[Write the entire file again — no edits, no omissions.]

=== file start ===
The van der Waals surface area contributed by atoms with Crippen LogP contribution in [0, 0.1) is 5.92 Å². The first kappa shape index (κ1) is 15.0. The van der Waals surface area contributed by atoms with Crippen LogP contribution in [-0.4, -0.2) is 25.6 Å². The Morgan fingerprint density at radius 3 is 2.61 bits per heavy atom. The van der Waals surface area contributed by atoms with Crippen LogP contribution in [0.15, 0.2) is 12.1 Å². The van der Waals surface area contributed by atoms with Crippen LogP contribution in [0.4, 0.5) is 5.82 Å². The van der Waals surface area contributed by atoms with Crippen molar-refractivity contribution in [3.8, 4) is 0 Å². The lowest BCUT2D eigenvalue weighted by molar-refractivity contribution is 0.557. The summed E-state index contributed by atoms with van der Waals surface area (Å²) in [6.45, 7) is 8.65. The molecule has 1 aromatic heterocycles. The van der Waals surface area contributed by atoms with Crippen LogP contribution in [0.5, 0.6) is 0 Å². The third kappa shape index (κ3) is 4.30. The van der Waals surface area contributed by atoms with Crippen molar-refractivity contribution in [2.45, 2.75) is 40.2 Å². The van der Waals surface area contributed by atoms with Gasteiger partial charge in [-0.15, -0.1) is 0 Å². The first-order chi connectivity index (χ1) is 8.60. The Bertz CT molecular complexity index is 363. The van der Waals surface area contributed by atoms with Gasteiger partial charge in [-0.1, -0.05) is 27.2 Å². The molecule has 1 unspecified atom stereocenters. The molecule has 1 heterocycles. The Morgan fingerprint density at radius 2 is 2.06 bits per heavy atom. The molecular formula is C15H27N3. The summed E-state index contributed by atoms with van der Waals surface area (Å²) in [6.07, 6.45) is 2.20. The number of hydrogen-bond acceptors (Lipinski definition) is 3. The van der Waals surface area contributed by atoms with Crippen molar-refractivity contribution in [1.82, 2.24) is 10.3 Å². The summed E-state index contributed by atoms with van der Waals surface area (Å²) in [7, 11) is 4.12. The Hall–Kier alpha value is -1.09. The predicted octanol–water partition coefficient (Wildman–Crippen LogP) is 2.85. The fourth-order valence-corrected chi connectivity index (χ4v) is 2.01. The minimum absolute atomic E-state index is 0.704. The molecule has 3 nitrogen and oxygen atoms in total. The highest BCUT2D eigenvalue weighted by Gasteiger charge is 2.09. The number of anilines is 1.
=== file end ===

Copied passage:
The van der Waals surface area contributed by atoms with Crippen LogP contribution in [0, 0.1) is 5.92 Å². The first kappa shape index (κ1) is 15.0. The van der Waals surface area contributed by atoms with Crippen LogP contribution in [-0.4, -0.2) is 25.6 Å². The Morgan fingerprint density at radius 3 is 2.61 bits per heavy atom. The van der Waals surface area contributed by atoms with Crippen LogP contribution in [0.15, 0.2) is 12.1 Å². The van der Waals surface area contributed by atoms with Crippen LogP contribution in [0.4, 0.5) is 5.82 Å². The van der Waals surface area contributed by atoms with Crippen molar-refractivity contribution in [3.8, 4) is 0 Å². The lowest BCUT2D eigenvalue weighted by molar-refractivity contribution is 0.557. The summed E-state index contributed by atoms with van der Waals surface area (Å²) in [6.45, 7) is 8.65. The molecule has 1 aromatic heterocycles. The van der Waals surface area contributed by atoms with Crippen LogP contribution in [0.5, 0.6) is 0 Å². The third kappa shape index (κ3) is 4.30. The van der Waals surface area contributed by atoms with Crippen molar-refractivity contribution in [2.45, 2.75) is 40.2 Å². The van der Waals surface area contributed by atoms with Gasteiger partial charge in [-0.15, -0.1) is 0 Å². The first-order chi connectivity index (χ1) is 8.60. The Bertz CT molecular complexity index is 363. The van der Waals surface area contributed by atoms with Gasteiger partial charge in [-0.1, -0.05) is 27.2 Å². The molecule has 1 unspecified atom stereocenters. The molecule has 1 heterocycles. The Morgan fingerprint density at radius 2 is 2.06 bits per heavy atom. The molecular formula is C15H27N3. The summed E-state index contributed by atoms with van der Waals surface area (Å²) in [6.07, 6.45) is 2.20. The number of hydrogen-bond acceptors (Lipinski definition) is 3. The van der Waals surface area contributed by atoms with Crippen molar-refractivity contribution in [1.82, 2.24) is 10.3 Å². The summed E-state index contributed by atoms with van der Waals surface area (Å²) in [7, 11) is 4.12. The Hall–Kier alpha value is -1.09. The predicted octanol–water partition coefficient (Wildman–Crippen LogP) is 2.85. The fourth-order valence-corrected chi connectivity index (χ4v) is 2.01. The minimum absolute atomic E-state index is 0.704. The molecule has 3 nitrogen and oxygen atoms in total. The highest BCUT2D eigenvalue weighted by Gasteiger charge is 2.09. The number of anilines is 1.